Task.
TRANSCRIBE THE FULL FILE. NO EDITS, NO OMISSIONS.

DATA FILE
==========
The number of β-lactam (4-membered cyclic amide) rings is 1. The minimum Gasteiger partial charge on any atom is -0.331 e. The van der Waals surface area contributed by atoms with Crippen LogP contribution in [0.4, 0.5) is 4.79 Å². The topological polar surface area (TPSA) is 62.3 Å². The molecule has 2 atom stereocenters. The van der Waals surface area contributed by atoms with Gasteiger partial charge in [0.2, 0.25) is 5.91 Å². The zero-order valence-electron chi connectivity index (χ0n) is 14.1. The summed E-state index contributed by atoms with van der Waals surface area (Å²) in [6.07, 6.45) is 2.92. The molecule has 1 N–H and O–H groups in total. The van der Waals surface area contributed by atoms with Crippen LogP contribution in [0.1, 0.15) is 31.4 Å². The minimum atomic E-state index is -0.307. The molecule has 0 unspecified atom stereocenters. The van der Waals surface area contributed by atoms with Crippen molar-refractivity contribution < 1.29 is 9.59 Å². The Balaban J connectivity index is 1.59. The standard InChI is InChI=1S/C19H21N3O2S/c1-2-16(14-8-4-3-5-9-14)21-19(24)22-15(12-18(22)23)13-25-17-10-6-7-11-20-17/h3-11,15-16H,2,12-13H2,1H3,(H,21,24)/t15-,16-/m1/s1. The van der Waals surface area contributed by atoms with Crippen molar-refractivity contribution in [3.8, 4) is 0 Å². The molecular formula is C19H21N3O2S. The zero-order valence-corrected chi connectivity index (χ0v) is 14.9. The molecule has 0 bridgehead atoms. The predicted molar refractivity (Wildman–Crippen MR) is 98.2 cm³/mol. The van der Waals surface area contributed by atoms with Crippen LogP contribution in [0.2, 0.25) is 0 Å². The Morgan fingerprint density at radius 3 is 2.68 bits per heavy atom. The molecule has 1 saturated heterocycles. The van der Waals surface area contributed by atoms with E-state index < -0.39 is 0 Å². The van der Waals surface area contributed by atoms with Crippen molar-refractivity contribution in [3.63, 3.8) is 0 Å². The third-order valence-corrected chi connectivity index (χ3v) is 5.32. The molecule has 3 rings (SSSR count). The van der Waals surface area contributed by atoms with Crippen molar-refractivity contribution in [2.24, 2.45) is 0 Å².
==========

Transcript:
The number of β-lactam (4-membered cyclic amide) rings is 1. The minimum Gasteiger partial charge on any atom is -0.331 e. The van der Waals surface area contributed by atoms with Crippen LogP contribution in [0.4, 0.5) is 4.79 Å². The topological polar surface area (TPSA) is 62.3 Å². The molecule has 2 atom stereocenters. The van der Waals surface area contributed by atoms with Gasteiger partial charge in [0.2, 0.25) is 5.91 Å². The zero-order valence-electron chi connectivity index (χ0n) is 14.1. The summed E-state index contributed by atoms with van der Waals surface area (Å²) in [6.07, 6.45) is 2.92. The molecule has 1 N–H and O–H groups in total. The van der Waals surface area contributed by atoms with Crippen LogP contribution in [0.1, 0.15) is 31.4 Å². The minimum atomic E-state index is -0.307. The molecule has 0 unspecified atom stereocenters. The van der Waals surface area contributed by atoms with Crippen molar-refractivity contribution < 1.29 is 9.59 Å². The Balaban J connectivity index is 1.59. The standard InChI is InChI=1S/C19H21N3O2S/c1-2-16(14-8-4-3-5-9-14)21-19(24)22-15(12-18(22)23)13-25-17-10-6-7-11-20-17/h3-11,15-16H,2,12-13H2,1H3,(H,21,24)/t15-,16-/m1/s1. The van der Waals surface area contributed by atoms with Crippen molar-refractivity contribution in [3.8, 4) is 0 Å². The molecular formula is C19H21N3O2S. The zero-order valence-corrected chi connectivity index (χ0v) is 14.9. The molecule has 0 bridgehead atoms. The predicted molar refractivity (Wildman–Crippen MR) is 98.2 cm³/mol. The van der Waals surface area contributed by atoms with Crippen LogP contribution in [0.2, 0.25) is 0 Å². The Morgan fingerprint density at radius 3 is 2.68 bits per heavy atom. The molecule has 1 saturated heterocycles. The van der Waals surface area contributed by atoms with E-state index < -0.39 is 0 Å². The van der Waals surface area contributed by atoms with Crippen molar-refractivity contribution in [3.63, 3.8) is 0 Å². The third-order valence-corrected chi connectivity index (χ3v) is 5.32. The molecule has 3 rings (SSSR count). The van der Waals surface area contributed by atoms with Crippen molar-refractivity contribution in [2.24, 2.45) is 0 Å².